In Depth: The Man Leading the UAW
Right now, Ron Gettelfinger may have the hardest job in American labor. He runs the United Auto Workers. And on Friday, he kicks off the toughest contract talks in the union's history.
Read a profile of the man who leads the union as it tries to play a weak hand in dangerous times.
Lindsay Mangum, NPR
According to the 2007 Harbour Report, which surveys automaker productivity, Japanese automakers continued to outpace their American counterparts in efficiency in 2006. One telling statistic: pre-tax profits per vehicle. While Nissan, Honda and Toyota all earned more than $1,00 on average per vehicle produced in North America, Ford lost an average of $5,234, while GM lost $1,436 and Chrysler lost $1,072. The Detroit Three's higher costs per vehicle are due in large part to their unionized workforce, and the associated health care and pension costs.
According to the 2007 Harbour Report, which surveys automaker productivity, Japanese automakers continued to outpace their American counterparts in efficiency in 2006. One telling statistic: pre-tax profits per vehicle. While Nissan, Honda and Toyota all earned more than $1,00 on average per vehicle produced in North America, Ford lost an average of $5,234, while GM lost $1,436 and Chrysler lost $1,072. The Detroit Three's higher costs per vehicle are due in large part to their unionized workforce, and the associated health care and pension costs. Lindsay Mangum, NPR
On Friday, the United Auto Workers begins some of the toughest contract talks in the union's seven-decade history. UAW president Ron Gettelfinger will meet with Chrysler on Friday, and with Ford and General Motors on Monday.
The Detroit companies have bled billions of dollars in recent years, and they continue to lose market share to foreign competitors. Fighting for survival, they will be pressing the union for major concessions.
In the past, the UAW would go to the bargaining table with a list of demands and they would usually come out ahead. But these days, instead of demanding more for its members, the union just hopes to protect what it has.
The union has lost more than 60,000 members to company buyouts in the last two years. In May, Daimler-Chrysler actually paid a private equity firm to take struggling Chrysler off its hands.
Things are so bad, nobody calls them the Big Three anymore.
"They're the Detroit Three," says Sean McAlinden, an economist with an auto industry think tank. "Let's face it, Toyota is the No. 2 seller of cars in the United States."
Waning Union Strength
When Detroit dominated the market in earlier decades, the United Auto Workers got great benefits for their members and built a virtual welfare state. Now, the Detroit companies are trying to dismantle it.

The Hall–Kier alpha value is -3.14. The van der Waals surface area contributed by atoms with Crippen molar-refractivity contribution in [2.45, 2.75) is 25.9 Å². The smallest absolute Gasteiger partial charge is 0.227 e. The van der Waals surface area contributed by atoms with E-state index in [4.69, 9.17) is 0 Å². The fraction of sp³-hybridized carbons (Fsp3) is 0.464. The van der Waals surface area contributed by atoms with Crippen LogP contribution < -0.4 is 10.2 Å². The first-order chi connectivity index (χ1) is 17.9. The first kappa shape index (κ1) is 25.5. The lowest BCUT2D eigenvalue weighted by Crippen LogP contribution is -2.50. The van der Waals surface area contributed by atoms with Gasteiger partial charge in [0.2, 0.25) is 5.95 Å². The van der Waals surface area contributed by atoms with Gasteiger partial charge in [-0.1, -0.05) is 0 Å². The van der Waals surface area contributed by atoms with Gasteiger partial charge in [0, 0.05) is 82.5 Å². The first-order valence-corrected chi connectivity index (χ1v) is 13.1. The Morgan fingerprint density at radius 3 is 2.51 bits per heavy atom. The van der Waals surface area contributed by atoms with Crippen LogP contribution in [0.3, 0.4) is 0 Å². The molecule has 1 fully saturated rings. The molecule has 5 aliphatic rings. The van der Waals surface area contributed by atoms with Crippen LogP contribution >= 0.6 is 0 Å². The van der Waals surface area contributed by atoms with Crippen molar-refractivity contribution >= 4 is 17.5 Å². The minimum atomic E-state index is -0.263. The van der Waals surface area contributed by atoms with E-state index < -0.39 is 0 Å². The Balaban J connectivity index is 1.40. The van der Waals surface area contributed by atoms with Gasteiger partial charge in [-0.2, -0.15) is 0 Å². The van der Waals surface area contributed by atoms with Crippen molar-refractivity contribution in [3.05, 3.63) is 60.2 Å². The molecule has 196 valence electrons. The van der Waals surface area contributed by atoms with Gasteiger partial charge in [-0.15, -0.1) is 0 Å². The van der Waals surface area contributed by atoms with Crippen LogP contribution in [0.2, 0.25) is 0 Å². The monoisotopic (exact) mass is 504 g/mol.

At the bargaining table, the companies are expected to try to reduce some retiree obligations. Last year, they spent $11 billion on health care for more than a million retirees and dependents.
McAlinden says those costs are a huge competitive disadvantage.
"Last we checked, Toyota had less than 300 retirees in the United States," McAlinden says.
One plan under consideration is to put the money in a trust fund and let the union run it. Another way the companies might propose to cut costs is to hire more new workers at much lower wages.
Many UAW members are scared.
Brian Henry works at GM's Cadillac plant, where rumors are swirling.
"Everybody's a little shaky," he says, his face still covered in sweat from the hot plant.
Like other workers, Henry is resigned to concessions.
"We've been getting, getting and getting, and we may need to give a little back," he says. "It's as simple as that."
But he also thinks that if the UAW president makes too many concessions, workers will reject the contract.
"There are a lot of old timers here who don't want to give up what they've got," Henry says. "We don't mind giving up some, but if [Gettelfinger] gives up too much, I don't think anything could get ratified."
Tense Talks Ahead
Yet the consequences of that could be even worse, according to McAlinden. He says the companies will just ship jobs to low-cost countries.
"They will have to offshore U.S. production as rapidly as possible. So, I see a massive investment immediately in Mexico, Brazil and China — and very few UAW jobs left by 2011," McAlinden says.
Although the talks begin Friday, the tough decisions won't come until September, when the contract is set to expire. In the final days, bargaining will go round the clock. During breaks, people will rest in their cars, nap on air mattresses or just sleep on the floor.
Tempers will be short.
"There's a great deal of profanity," says Douglas Fraser, who ran the auto workers in the early 1980s and remains in touch with the leadership.
"There are all sorts of blowups, pounding on the table," Fraser says. "One thing I remember is, you pick up all your notes and everything, stuff them in your briefcase as though you're going to walk out. Then, when nothing happens, you have to take them out of your briefcase again."
No one is predicting how talks will turn out this time around, but nearly everyone agrees there won't be a strike. With the union's ranks shrinking, and the companies wounded, a strike could destroy both.